As shown most clearly in FIGS. l and 6, the sinks SI completely encircle the cores 30 and 40 and are disposed with their outer peripheral surfaces in heat-conducting contact with the inner wall of the casing 46. Intimate conduction is advantageously established between each core and sink by a lining 60 (FIG. 6) of thermally conductive compound such as that sold by trade designation No. l22 by Wakefield, Inc. of Wakefield, Massachusetts, the compound being sandwiched between the opposing annular surfaces of the core and sink to fill the voids and air spaces between such surfaces and thereby enhance the conductive transfer of heat from the core to the sink. The compound, which is initially pliable, is applied to the opposing surfaces of the core and the sink just before the fonner is telescoped into the latter, and then sets up and hardens to establish the thermally conductive lining between the surfaces. In addition to promoting better heat transfer, the compound eliminates the need for manufacturing the core and the sink to close tolerances and for establishing a precise press-fit between the two. The cores and sinks thus may be sized for quick and easy assembly and yet will always be disposed in intimate conducting relation.

To enable telescoping of the heat sinks 51 into good heatconducting contact with the casing 46 without need of precisely sizing the sinks and the casing, the outer periphery of each sink is formed with a series of angularly spaced lands 61 (FIG. 7) which are separated by intervening grooves 63. Every other land is disposed in mating face-to-face contact with a projection or pad 64 (FIG. 6) formed integrally with and projecting inwardly from the wall of the casing, there being such eight pads in this instance spaced angularly around each heat sink. With the periphery of each sink being formed with the alternating lands and grooves rather than as a smooth continuous surface and with the lands mating with the angularly spaced pads, the sinks may be telescopically pressed into heatconducting contact with the casing without need of such a precisely concentric fit as would be necessary to mate uninterrupted annular surfaces. Accordingly, the sinks may be fitted quickly and easily into intimate contact with the casing in spite of dimensional inaccuracies which might occur in the sinks and casing as a result of their manufacture by comparatively rapid and low cost production techniques.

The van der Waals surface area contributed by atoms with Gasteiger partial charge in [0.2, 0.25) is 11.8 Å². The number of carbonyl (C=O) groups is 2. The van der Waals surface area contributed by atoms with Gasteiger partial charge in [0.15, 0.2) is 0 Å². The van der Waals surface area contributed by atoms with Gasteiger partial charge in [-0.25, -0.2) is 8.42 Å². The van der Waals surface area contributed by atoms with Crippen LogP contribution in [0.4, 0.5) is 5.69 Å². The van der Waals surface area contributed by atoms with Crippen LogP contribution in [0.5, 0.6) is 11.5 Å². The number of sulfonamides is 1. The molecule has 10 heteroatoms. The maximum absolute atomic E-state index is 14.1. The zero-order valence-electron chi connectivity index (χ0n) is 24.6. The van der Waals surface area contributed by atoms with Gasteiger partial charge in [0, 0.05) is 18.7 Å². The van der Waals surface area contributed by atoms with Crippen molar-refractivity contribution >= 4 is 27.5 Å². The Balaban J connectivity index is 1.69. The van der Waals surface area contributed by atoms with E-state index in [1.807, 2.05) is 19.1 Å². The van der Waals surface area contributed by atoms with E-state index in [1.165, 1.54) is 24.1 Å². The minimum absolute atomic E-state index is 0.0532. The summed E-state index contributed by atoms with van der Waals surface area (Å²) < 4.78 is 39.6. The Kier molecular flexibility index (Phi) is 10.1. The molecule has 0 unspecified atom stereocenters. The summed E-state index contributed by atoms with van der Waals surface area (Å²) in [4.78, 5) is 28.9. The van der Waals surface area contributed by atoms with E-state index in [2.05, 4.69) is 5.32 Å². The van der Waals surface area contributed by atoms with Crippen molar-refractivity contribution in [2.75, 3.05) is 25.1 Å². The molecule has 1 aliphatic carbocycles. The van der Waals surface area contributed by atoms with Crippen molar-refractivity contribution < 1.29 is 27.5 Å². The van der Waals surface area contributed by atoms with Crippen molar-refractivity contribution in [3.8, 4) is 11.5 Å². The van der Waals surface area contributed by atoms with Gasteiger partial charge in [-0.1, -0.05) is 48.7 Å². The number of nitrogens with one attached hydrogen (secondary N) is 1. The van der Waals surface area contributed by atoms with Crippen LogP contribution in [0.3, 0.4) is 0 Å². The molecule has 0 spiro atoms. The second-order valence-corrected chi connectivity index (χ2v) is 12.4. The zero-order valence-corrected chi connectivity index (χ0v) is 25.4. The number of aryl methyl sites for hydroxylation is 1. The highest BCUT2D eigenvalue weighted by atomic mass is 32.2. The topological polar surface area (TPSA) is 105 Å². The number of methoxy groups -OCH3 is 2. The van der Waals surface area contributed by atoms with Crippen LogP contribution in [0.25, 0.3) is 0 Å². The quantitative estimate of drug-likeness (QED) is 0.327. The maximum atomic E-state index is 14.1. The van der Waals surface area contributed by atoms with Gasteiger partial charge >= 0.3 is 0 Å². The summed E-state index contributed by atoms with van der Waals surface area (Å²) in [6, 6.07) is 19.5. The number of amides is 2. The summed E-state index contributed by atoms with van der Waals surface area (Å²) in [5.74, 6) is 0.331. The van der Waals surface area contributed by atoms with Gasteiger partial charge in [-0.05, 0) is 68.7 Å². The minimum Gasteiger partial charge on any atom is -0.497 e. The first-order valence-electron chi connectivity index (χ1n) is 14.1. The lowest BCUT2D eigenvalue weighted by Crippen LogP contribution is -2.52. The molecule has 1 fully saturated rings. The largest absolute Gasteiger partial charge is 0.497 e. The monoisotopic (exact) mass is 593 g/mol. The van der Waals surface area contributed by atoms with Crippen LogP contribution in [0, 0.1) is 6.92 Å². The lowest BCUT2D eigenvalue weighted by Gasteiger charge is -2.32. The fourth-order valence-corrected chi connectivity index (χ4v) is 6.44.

With the foregoing arrangement, heat created by the frictionally engaged elements of the clutch l1 and brake l5 and by the electrical windings 31 and 42 is drawn to the magnet cores 30 and 40 and transferred by conduction to the heat sinks 51 by virtue of the relatively large conductive mass established within the casing 46 by the sinks. The sinks conduct the heat to the casing along parallel paths through the lands 6] and the pads 64 and the casing, constituting a comparatively large conductive mass, thus itself acts as a large heat sink. Preferably, fins 65 (FIGS. 2 and 3) are formed on the outer sides of the casing and the end bells 47 to increase the exposed surface area thereof and thereby facilitate dissipation of heat from the exterior of the housing 45 by convection and radiation. It has been found that a significantly greater quantity of heat is dissipated from the coupling 10 of the present invention than from a comparable coupling of the conventional open-type design which is cooled primarily by convection. As a result, the present coupling runs cooler, is capable of operating with more frequent cycling and more uniform response, and experiences a longer service life since wear caused by heat is reduced.

Because the coupling 10 is cooled without the need of circulating cooling air through the housing 45, the elements of the clutch ll and brake [5 are completely enclosed by the housing. Thus, the end bells 47 are fastened to the casing 45 with a dust-tight seal, and no uncovered openings are present in the casing or end bells. Accordingly, wear particles falling from the friction surfaces simply gravitate to the bottom of the casing and are prevented from escaping to the outside environment. This is particularly advantageous when the coupling is used in conjunction with business machines with intricate operating mechanisms which could become fouled by the wear particles. Also, the dust-tight enclosure formed by the housing prevents outside contamination from entering the coupling and results in quieter operation of the coupling in service use.